Reading up about this tradition, I learned that,
‘According to Jewish law, the firstborn male child belonged to God, and the parents had to "buy him back" on the 40th day after his birth, by offering a sacrifice of "a pair of turtledoves, or two young pigeons" (Luke 2:24) in the temple (thus the "presentation" of the child). On that same day, the mother would be ritually purified (thus the "purification").Meditating on these customs of long ago, I thought about their applicability to my relationship with God today.
It’s been 40 days since Our Lord came to us on that glorious Christmas Day. We awaited Him with such joy and anticipation. Then He quietly stole into our world in the most unexpected and out-of-the-way place He could find, yet still fulfilling all that His prophets had foretold about Him. He came as a vulnerable infant, who could have been refused by His mother, denied by His foster father and slaughtered by His ruling monarch. Instead, His birth was sung by a whole Host of Heavenly Angels, witnessed by God’s chosen few and honored by a celestial event. But really that was 2000 years ago, even if we do relive the event every year when we celebrate December 25th or every time we pray the Joyful Mysteries of the Rosary.
The Mystery of Christmas is all about the celebration of His Coming into this world. But what is the Mystery of the Presentation?
Is it Mary’s purification and mine? Do I join her in praying the beautiful words from the Magnificat, “My spirit has rejoiced in God my Savior because he has regarded the humility of his handmaid.” Unlike Mary, I only pray the next words as they apply to her. And yes, dear Mother of Our Lord and mine, all generations do call you blessed because He that is mighty, has done great things to you.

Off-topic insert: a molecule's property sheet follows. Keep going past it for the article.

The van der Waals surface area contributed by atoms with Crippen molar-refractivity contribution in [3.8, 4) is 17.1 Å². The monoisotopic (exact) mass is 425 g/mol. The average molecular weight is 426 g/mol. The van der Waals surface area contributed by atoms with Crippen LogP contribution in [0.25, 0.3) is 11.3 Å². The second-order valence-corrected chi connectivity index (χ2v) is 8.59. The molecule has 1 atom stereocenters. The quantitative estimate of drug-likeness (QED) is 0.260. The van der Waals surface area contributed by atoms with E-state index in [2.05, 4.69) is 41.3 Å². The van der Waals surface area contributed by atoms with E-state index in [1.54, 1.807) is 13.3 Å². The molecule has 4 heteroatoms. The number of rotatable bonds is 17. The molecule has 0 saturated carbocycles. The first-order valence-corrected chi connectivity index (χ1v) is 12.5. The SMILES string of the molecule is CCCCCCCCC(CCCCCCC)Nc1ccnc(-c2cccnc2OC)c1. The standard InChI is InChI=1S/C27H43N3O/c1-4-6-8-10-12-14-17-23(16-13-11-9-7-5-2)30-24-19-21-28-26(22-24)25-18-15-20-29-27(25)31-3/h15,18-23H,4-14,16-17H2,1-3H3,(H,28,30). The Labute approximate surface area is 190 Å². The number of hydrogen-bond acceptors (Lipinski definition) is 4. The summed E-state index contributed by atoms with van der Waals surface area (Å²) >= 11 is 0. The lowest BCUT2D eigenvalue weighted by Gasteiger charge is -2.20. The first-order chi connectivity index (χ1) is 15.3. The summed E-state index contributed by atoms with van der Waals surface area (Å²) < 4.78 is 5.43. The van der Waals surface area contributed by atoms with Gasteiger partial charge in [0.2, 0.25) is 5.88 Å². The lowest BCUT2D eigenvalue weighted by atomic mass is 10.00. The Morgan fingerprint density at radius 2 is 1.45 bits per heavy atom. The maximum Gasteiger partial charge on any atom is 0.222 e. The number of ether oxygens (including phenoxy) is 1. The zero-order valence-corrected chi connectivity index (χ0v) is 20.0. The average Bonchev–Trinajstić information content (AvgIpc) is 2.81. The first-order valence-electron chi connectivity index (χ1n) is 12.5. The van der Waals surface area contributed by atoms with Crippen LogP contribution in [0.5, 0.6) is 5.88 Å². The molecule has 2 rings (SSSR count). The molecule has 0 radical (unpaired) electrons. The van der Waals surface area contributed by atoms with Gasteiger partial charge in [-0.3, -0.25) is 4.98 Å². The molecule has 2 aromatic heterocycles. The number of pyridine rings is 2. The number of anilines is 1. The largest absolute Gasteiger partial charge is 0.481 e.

Yes, that is part of the Mystery of the Presentation. But there is more. There is also Our Lord’s Presentation. There are the beautiful meetings between the Holy Family and the two people, Anna and Simeon, in the Temple, their joy in beholding Jesus and our joy that at least they understand His significance even if all the rest are ignorant.
Jesus has come to earth, a gift to us from the Father and at the Temple He is offered back to the Father in accordance with Jewish Law, in recognition of the fact that He belongs to God. So Mary and Joseph offer two simple turtledoves in payment for you dearest Jesus. I like to think that they themselves are the little turtledoves and Our Heavenly Father was very pleased with their humble offering. He knew His dearly beloved son would be safe with such parents, young as they were, for they had such pure hearts.
And me? Am I only a spectator of all this? Do the mysteries of the Rosary and Our Faith merely offer us lifeless cold images to look at and speculate about? Or do they invite us into the story as a participant in the wonder and beauty of Christ’s relationship with His Church, the Father’s bond with the Son and depth of love in the Holy Trinity?
I believe we are always invited into the mysteries in a personal way.
I have now come to the Temple as well. I come to present all I have. It isn’t much. It is only ... me. If I should be transformed into something which could fly—and Mary and Joseph are turtle doves—I think I would be a flea or a gnat. But whatever I am, here I am Lord. Please purify me, redeem me and accept this, my presentation, on Your Feast Day. Thank you Jesus for the gift of your life and the glimpse into this scene. Please allow me to go deeper into the Gospel mysteries each time I pray.